Brussels Stock Exchange more than happy with first half of 2015
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    Brussels Stock Exchange more than happy with first half of 2015

    ©Belga
    ©Belga

    The Euronext Brussels Stock Exchange is more than happy with the last six months’ performance, as much  in terms of new capital investments as transaction volume, we learned on Tuesday during a press conference. Between the beginning of the year and the end of August, the average daily transaction volume increased to 522 million euros, which is comparable to the volumes seen during the turbulent crisis year of 2008, and more than the average of 360 million euros a day during 2014. The first-half figure represents more than 75,000 daily transactions, which is indeed a record. The total market capitalisation on the Brussels Stock Exchange reached another record high of 3.4 billion euros at the end of last month.

    From January to the end of June, 1.74 billion euros were raised or invested through shares and 1.64 billion euros through bonds. “The first half of 2015 was highly intense, one of best periods investment bankers have seen since the crisis,” summarised Alain Baetens, responsible for listings within Euronext Bruxelles.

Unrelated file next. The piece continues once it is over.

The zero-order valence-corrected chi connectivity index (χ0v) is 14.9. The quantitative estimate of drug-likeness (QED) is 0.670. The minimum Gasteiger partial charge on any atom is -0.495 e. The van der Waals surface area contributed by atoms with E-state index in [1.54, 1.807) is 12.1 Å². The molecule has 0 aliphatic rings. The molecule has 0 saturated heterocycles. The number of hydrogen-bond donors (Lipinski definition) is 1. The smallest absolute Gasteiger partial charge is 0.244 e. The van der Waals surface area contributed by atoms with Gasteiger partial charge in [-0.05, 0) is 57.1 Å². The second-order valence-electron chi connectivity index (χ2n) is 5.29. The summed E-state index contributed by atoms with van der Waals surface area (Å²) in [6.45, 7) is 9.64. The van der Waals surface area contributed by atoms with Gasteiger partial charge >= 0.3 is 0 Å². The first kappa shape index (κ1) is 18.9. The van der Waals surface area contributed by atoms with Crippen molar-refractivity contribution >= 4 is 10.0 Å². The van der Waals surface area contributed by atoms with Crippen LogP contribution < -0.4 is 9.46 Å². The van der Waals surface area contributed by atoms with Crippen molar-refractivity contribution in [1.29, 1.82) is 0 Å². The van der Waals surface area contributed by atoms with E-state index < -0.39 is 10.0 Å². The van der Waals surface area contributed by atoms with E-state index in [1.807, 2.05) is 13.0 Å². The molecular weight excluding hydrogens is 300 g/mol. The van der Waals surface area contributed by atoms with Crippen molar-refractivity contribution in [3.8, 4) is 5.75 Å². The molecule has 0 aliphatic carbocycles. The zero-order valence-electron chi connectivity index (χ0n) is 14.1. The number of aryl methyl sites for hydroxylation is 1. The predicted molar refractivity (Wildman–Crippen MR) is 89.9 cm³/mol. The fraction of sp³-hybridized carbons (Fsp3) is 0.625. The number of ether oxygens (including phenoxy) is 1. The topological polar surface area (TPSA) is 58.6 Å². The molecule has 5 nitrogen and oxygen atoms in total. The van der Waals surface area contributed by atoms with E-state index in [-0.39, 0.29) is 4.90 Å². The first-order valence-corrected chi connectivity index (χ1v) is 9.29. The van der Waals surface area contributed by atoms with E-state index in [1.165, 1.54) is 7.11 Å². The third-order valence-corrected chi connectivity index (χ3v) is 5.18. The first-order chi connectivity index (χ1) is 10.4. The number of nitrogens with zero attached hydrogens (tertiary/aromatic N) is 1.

For his part, Vincent Van Dessel, the CEO of the Brussels Stock Exchange, repeated his criticisms of the Capital Gains Tax related to speculation on shares held for less than six months, which the Federal Government has decided to instigate from 2016. This tax should raise 28 million euros next year, a drop in the ocean in comparison to the negative effects feared, particularly for small businesses, warns  M. Van Dessel.

    The measure is also considered too cumbersome from an administrative point of view. Consequently, it will discourage small investors and particularly affect small businesses, in M. Van Dessel’s opinion. He is calling for an exception to be made for the shares of the latter. “We are the oil in the machine,” he continues, considering that short-term buying and selling supply liquidity but should not be considered speculation  and as such be taxed. “A speculator is someone who borrows to subsequently invest in the long term,” concludes Vincent Van Dessel, referring to the stock exchange setbacks in China.

    Lars Andersen (Source: Belga)